3. Empower employees to make smart data handling decisions: To build a privacy-resilient culture, you need to educate your employees, so they know how to handle data properly. Privacy Management provides insights and contexts to administrators, enabling them to automate privacy policies and protect sensitive data. Additionally, data owners are given recommended actions, training, and tips to make smart data-handling decisions, eliminating the need to choose between privacy and productivity.

The privacy management dashboard shows an overview of privacy alerts, such as items containing personal data, subject rights requests, and more.

Figure 1: Overview dashboard showcasing privacy risks and trends.

“Privacy Management for Microsoft 365 will help us identify and prevent critical privacy risks that arise from transferring private data across borders and oversharing,” said Beni Gelzer, Head of Data Privacy (Switzerland), Novartis. “We’ll empower our employees to mitigate risks themselves, freeing our IT resources to focus on more urgent, high-severity risks.”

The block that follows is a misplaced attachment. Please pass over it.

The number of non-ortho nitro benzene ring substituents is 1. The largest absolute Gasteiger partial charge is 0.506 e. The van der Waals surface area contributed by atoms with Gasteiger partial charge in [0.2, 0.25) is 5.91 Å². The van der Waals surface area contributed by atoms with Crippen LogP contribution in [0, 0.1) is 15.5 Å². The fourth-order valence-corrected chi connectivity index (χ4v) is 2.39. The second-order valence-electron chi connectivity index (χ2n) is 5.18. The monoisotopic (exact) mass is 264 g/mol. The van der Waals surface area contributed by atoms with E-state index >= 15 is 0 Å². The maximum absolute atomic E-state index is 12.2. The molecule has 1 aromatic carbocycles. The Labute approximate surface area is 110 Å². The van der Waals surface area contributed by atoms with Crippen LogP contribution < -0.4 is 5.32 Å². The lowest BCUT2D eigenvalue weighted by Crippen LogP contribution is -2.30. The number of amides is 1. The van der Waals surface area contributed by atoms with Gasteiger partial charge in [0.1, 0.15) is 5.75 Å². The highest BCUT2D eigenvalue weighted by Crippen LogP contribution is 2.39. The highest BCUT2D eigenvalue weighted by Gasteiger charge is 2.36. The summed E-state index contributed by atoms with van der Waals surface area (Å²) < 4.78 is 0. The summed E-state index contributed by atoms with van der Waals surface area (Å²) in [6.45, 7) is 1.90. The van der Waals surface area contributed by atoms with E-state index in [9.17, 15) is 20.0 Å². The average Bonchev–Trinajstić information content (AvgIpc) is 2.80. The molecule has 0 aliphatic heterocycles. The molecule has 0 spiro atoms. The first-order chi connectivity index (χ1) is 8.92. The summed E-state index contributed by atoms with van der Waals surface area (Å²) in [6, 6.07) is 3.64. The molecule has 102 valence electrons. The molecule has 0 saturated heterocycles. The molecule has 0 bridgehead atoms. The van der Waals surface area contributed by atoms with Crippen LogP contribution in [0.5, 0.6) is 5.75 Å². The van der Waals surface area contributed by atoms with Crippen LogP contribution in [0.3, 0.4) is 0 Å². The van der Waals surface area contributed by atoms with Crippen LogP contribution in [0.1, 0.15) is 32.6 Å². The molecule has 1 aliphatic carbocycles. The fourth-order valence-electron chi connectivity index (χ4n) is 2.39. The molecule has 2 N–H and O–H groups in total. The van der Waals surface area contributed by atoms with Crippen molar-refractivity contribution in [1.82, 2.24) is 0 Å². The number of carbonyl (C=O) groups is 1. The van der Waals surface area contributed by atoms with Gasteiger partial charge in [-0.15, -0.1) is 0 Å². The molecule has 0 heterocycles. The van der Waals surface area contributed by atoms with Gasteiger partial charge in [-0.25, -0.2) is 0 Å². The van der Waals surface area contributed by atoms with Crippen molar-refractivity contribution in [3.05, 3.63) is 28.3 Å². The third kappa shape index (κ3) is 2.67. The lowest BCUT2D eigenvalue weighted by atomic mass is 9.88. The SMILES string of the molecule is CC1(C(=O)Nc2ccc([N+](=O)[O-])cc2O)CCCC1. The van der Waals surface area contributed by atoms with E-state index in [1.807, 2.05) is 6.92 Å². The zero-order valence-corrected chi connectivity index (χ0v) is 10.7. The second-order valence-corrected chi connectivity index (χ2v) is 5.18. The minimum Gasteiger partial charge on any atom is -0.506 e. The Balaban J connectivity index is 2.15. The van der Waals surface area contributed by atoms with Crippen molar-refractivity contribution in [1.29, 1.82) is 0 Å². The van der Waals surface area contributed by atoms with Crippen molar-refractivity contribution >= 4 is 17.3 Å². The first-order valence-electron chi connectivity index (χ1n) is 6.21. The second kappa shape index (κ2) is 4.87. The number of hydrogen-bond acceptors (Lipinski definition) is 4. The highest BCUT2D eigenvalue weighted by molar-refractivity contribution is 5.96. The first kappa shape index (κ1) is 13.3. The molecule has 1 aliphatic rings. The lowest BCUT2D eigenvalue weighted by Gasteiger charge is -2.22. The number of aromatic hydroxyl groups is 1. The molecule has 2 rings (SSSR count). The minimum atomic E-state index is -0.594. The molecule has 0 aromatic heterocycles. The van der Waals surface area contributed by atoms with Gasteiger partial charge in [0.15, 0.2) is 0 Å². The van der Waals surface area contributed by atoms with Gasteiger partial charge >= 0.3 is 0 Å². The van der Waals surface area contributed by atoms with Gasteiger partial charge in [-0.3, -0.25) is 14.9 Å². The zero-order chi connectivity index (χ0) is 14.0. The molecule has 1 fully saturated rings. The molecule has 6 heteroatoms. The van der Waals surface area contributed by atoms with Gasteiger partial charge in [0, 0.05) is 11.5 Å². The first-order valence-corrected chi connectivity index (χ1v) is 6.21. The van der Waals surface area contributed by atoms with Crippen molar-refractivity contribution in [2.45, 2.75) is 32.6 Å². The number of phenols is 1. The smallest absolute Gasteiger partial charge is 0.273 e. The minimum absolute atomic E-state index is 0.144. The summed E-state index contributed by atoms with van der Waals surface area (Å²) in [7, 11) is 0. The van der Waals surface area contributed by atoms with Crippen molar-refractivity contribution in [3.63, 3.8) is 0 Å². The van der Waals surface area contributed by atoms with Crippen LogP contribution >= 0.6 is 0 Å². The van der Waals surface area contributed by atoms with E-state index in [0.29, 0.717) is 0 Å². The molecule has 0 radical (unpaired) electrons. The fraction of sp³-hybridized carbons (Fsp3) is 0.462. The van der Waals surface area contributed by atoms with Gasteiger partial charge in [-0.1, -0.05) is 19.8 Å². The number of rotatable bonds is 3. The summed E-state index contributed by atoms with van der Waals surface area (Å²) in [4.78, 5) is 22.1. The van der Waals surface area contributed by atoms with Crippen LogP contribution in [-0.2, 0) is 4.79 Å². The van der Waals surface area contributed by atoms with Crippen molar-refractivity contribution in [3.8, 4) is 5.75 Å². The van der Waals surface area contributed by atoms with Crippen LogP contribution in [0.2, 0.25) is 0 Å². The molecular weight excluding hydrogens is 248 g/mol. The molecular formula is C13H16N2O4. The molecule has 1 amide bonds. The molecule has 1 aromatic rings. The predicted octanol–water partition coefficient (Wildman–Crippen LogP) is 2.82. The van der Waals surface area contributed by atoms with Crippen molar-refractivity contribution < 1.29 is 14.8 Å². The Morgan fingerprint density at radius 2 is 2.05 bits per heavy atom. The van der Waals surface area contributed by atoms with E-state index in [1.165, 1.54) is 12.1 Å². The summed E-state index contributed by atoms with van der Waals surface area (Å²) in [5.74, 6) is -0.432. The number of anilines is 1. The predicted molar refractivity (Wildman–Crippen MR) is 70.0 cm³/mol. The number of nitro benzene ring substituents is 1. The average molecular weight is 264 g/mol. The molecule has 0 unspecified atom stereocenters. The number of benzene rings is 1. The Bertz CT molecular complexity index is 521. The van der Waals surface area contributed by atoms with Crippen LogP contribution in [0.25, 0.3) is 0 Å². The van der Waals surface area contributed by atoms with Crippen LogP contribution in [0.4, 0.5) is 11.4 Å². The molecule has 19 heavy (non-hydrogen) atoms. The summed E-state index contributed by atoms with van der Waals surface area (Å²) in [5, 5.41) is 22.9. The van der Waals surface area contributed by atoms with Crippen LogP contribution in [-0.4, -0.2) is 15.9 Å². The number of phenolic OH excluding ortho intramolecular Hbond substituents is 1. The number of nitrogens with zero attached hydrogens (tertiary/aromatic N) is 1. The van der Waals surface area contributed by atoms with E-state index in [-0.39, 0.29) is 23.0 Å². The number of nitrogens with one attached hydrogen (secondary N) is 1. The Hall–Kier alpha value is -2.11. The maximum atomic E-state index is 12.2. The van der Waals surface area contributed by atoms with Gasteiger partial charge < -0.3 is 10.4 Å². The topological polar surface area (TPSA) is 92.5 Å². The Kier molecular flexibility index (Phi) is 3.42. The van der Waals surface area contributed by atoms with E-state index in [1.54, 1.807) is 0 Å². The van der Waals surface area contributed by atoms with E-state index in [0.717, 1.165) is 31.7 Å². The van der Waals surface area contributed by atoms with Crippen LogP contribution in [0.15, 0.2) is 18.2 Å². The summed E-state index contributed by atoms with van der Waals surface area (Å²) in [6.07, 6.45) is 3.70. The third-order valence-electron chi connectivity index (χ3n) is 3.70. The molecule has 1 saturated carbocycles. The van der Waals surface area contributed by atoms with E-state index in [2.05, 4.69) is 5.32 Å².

You can learn more about Novartis’ experience with Privacy Management for Microsoft 365 in their case study.

Partnering to give customers greater visibility beyond Microsoft 365

Because data lives across so many clouds, systems, and applications, solving the challenge of data privacy requires great insight—and partnership.

To meet you where you are in your privacy journey, we have built APIs that allow you to integrate with your existing processes and solutions to automatically create and manage subject rights requests in Privacy Management.

We’re also excited today to partner with leading privacy software companies—OneTrust, Securiti.ai, and WireWheel—to extend subject rights management capabilities to personal data stored outside of the Microsoft 365 environment, enabling customers to have a unified and streamlined response to subject requests.